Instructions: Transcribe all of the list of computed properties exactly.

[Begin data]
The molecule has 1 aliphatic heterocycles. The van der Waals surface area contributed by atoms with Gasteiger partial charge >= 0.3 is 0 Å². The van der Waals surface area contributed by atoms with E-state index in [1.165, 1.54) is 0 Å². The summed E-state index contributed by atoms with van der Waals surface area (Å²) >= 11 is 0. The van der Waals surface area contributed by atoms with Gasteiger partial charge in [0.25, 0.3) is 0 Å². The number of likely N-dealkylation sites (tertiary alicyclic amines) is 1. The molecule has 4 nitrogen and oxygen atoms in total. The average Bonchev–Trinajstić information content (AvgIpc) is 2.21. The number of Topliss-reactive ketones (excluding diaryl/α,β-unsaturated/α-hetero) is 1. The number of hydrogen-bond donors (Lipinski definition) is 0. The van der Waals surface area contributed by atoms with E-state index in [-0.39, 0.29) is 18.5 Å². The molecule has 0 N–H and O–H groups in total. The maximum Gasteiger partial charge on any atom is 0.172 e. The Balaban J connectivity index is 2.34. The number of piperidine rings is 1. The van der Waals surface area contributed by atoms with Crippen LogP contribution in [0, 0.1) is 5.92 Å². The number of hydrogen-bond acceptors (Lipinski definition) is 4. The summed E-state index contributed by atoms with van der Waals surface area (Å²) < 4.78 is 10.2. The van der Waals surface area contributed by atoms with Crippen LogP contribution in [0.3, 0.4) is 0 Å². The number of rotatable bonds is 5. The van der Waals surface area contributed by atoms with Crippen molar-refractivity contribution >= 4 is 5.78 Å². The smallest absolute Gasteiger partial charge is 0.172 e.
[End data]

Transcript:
The molecule has 1 aliphatic heterocycles. The van der Waals surface area contributed by atoms with Gasteiger partial charge >= 0.3 is 0 Å². The van der Waals surface area contributed by atoms with E-state index in [1.165, 1.54) is 0 Å². The summed E-state index contributed by atoms with van der Waals surface area (Å²) >= 11 is 0. The van der Waals surface area contributed by atoms with Gasteiger partial charge in [0.25, 0.3) is 0 Å². The number of likely N-dealkylation sites (tertiary alicyclic amines) is 1. The molecule has 4 nitrogen and oxygen atoms in total. The average Bonchev–Trinajstić information content (AvgIpc) is 2.21. The number of Topliss-reactive ketones (excluding diaryl/α,β-unsaturated/α-hetero) is 1. The number of hydrogen-bond donors (Lipinski definition) is 0. The van der Waals surface area contributed by atoms with E-state index in [-0.39, 0.29) is 18.5 Å². The molecule has 0 N–H and O–H groups in total. The maximum Gasteiger partial charge on any atom is 0.172 e. The Balaban J connectivity index is 2.34. The number of piperidine rings is 1. The van der Waals surface area contributed by atoms with Crippen LogP contribution in [0, 0.1) is 5.92 Å². The number of hydrogen-bond acceptors (Lipinski definition) is 4. The summed E-state index contributed by atoms with van der Waals surface area (Å²) < 4.78 is 10.2. The van der Waals surface area contributed by atoms with Crippen LogP contribution in [0.3, 0.4) is 0 Å². The number of rotatable bonds is 5. The van der Waals surface area contributed by atoms with Crippen molar-refractivity contribution >= 4 is 5.78 Å². The smallest absolute Gasteiger partial charge is 0.172 e.